Paul would challenge us to learn his language: to take the deisidaimonesteros of the culture and redirect it to God, as St Paul did when he invaded the Hill of Mars and took the field of Battle for Jesus. Preaching in public… here on of my favourite stories about John Wesley:

In the days of John Wesley, lay preachers with limited education would sometimes conduct the church services. One man used Luke 19:21 as his text: “Lord, I feared Thee, because Thou art an austere man” (KJV). Not knowing the word austere, he thought the text spoke of “an oyster man.” 

He explained how a diver must grope in dark, freezing water to retrieve oysters. In his attempt, he cuts his hands on the sharp edges of the shells. After he obtains an oyster, he rises to the surface, clutching it “in his torn and bleeding hands.” The preacher added, “Christ descended from the glory of heaven into . . . sinful human society, in order to retrieve humans and bring them back up with Him to the glory of heaven. His torn and bleeding hands are a sign of the value He has placed on the object of His quest.”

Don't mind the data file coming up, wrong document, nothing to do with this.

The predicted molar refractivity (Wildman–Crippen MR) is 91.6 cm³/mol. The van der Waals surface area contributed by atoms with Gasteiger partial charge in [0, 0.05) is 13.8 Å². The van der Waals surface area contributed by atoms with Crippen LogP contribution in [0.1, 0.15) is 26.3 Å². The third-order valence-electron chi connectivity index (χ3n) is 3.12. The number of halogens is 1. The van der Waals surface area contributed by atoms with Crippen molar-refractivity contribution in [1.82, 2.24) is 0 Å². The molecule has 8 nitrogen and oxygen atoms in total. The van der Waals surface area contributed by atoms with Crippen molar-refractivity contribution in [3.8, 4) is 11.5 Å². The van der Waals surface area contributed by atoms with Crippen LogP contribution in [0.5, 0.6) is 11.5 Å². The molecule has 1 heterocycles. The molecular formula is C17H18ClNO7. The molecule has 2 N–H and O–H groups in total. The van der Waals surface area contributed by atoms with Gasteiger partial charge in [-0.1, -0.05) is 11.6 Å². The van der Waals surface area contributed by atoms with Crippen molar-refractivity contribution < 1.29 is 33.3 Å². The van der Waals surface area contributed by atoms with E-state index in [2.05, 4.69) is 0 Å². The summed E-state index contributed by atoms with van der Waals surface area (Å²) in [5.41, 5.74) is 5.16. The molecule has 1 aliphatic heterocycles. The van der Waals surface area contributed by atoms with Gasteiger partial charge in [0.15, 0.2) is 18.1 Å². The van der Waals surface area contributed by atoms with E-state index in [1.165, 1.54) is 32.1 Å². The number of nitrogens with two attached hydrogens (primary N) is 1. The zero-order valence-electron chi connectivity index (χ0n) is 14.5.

Afterward, 12 men received Christ. 

Later that night someone came to Wesley to complain about unschooled preachers who were too ignorant even to know the meaning of the texts they were preaching on. The Oxford-educated Wesley simply said, “Never mind. The Lord got a dozen oysters tonight.” 

Would that we could be so eloquent with our lives and our actions. Would that our lives spoke the Gospel in places where we might gather such oysters.

Author: Huw Raphael

A Dominican Tertiary living in San Francisco, CA. He is almost 59. He feeds the homeless as a parochial almoner and is studying to be a Roman Catholic Deacon. He is learning modern Israeli Hebrew and enjoys cooking, keto, cats, long urban hikes, and SF Beer Week.